By Barb Arland-Fye
In procession, families with young children and families with teens, couples and individual adults, approached the front of the sanctuary to venerate the crucifix on Good Friday with a tenderness that moved me.
My husband Steve, our son Colin and I had front-row seats for the service in my parents’ parish. The worshippers, who represented a wide swath of ages, stood or knelt, some with difficulty but determination, and kissed or touched the body of Christ. One older man gently placed his hand on Jesus’ head and lingered in contemplation.
For two hours in that sacred space, political beliefs and the issues of the day were set aside. Our gratitude for Jesus’ self-sacrificing love reinforced our common bond as sisters and brothers. Our Savior died for us and we allowed that reality to absorb our attention. I left the church with a deeper appreciation for the meaning of Good Friday. Love builds faith.
On Easter Sunday morning, the presiding priest reflected on the Gospel reading (John 20:1-9) and its message that love builds faith. Mary of Magdala, a devoted follower of Jesus who witnessed his crucifixion and burial, returns to the tomb in the early morning hours before dawn and discovers that his body is not there. “So she ran and went to Simon Peter and to the other disciple whom Jesus loved, and told them, ‘They have taken the Lord from the tomb, and we don’t where they put him.’”
The Beloved Disciple and Simon Peter race to the tomb, with John arriving first. He sees the burial cloths but does not enter the tomb. Simon Peter enters the tomb and sees the burial cloths and the cloth that had covered Jesus’ head. He “saw and believed,” but the two disciples “did not yet understand the Scripture that he had risen from the dead.”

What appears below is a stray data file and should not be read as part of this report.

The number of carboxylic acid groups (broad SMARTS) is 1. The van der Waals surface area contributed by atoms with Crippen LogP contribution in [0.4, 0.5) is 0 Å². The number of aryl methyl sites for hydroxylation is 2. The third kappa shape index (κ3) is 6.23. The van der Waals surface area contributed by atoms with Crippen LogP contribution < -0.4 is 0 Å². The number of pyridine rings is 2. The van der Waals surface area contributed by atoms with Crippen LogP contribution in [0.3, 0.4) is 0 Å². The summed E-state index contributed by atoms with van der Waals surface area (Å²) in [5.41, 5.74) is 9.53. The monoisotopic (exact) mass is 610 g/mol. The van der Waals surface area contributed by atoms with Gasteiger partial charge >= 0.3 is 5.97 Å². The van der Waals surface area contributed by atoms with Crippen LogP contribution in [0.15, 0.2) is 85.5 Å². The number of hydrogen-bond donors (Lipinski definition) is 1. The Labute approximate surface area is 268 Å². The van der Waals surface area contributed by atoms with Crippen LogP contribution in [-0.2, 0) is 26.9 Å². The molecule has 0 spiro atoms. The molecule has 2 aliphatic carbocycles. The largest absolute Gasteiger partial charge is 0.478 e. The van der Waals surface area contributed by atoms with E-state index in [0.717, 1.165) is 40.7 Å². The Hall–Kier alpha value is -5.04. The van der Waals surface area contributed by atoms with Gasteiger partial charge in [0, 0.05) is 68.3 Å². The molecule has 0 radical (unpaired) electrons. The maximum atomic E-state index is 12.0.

The “Workbook for Lectors, Gospel Readers and Proclaimers of the Word (2023)” describes Mary Magdalene, Peter and the Beloved Disciple as “persons of limited faith at this point.” However, in the verses that follow (John 20:11-18, which are not part of the Easter Sunday Gospel), Mary Magdalene encounters someone she mistakes for the gardener until he identifies himself as Jesus. When “he calls her by name, she recognizes him to be the risen Christ,” who sends her to deliver a message to the disciples, proclaiming, “I have seen the Lord.” She is the first apostle of the resurrection, one of the workbook’s authors says.
Our presider for that Easter Sunday Mass views the latter Gospel passage as evidence that love builds faith. Mary Magdalene’s loving relationship with Jesus made her receptive to faith. The presider encouraged his congregation to have the faith of Mary Magdalene by building on a loving relationship with Jesus.
I was struck by the example our presider set in his loving demeanor throughout Mass. His warmth as he prayed, sang, preached, consecrated and distributed the Eucharist made a lasting impression. One indelible example: a young mother approached the priest to receive Communion. She held a little girl in her arms who was cuddling a baby doll in her arms. The priest gave Communion to the mom. Then he gently touched the little girl’s head for a blessing followed by a blessing for the baby doll. The expression on the faces of mother and daughter afterwards were a ripple effect of the message that love builds faith.
(Contact Editor Barb Arland-Fye at firstname.lastname@example.org)